I also heard you can tell the difference between the caps I can't tell the difference.




I dont know what he means in the difference between the two.

So mine is the open chamber forks? Does open chamber mean the same as cartridge? And closed cartridge means the same as dual chamber? I am trying to figure out which of those videos to watch.

  • Layton

Posted April 06, 2010 - 09:26 AM

#6

Open chamber is the old style and is what is on the 2003.

All the rest are various names for basically the same thing

  • mikes300

Posted April 06, 2010 - 10:19 AM

#7

I also heard you can tell the difference between the caps I can't tell the difference.




I dont know what he means in the difference between the two.

So mine is the open chamber forks? Does open chamber mean the same as cartridge? And closed cartridge means the same as dual chamber? I am trying to figure out which of those videos to watch.


yours are the same, pretty much, as the top video, your right they all have a cartridge, just weather its open or closed, yours are open, yes closed are also called dual chamber, because there is oil in the cartridge, and seperate oil in the outer chamber.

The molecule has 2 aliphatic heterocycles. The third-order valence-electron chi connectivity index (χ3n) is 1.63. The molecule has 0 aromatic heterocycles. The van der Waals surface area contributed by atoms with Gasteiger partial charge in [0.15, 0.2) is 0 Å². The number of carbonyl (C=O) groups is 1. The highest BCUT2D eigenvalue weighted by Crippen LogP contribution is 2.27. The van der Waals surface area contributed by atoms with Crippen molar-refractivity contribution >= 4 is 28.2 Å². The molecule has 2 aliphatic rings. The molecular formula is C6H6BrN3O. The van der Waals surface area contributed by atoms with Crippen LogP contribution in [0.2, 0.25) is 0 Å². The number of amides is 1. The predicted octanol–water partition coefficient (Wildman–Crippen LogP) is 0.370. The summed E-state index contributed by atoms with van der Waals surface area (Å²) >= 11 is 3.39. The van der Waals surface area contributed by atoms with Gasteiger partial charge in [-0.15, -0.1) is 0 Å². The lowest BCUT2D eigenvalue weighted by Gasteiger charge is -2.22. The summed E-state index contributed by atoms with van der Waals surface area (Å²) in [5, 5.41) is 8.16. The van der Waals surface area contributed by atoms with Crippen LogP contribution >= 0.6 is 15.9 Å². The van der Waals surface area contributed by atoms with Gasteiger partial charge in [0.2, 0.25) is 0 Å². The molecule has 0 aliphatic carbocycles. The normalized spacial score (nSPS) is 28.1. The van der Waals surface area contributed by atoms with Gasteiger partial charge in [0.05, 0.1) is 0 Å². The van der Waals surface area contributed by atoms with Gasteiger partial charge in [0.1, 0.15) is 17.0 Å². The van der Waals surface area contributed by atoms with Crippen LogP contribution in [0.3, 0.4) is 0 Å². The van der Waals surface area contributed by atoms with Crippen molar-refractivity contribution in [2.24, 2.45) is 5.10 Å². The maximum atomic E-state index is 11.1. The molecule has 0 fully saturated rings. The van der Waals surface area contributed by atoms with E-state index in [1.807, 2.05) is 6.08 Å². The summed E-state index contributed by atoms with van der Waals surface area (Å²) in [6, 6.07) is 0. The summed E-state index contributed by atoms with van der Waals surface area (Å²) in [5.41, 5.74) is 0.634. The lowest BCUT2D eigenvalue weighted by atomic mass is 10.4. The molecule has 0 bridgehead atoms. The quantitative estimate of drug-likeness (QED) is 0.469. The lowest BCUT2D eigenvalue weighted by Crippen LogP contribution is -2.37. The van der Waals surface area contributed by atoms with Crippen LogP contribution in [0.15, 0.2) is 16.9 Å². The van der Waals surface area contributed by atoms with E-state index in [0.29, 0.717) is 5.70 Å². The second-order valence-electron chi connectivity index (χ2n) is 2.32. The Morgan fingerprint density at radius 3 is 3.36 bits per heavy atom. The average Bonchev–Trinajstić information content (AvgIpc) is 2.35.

Mike

  • Gary jp4

Posted April 06, 2010 - 10:41 AM

#8

The really old stuff, still on some road bikes, were called dampening rod forks in which the damping action came solely from oil being pushed through sets of small holes. A problem with a damping-rod forks are they can be soft and under damped during low-speed movement and suddenly turn harsh over the small stuff (like KTM's but worse). This is because oil forced through a fixed-size hole offers resistance related to its velocity. When the oil is barely moving, there's little resistance, but when forced quickly through a small hole the resistance shoots way up.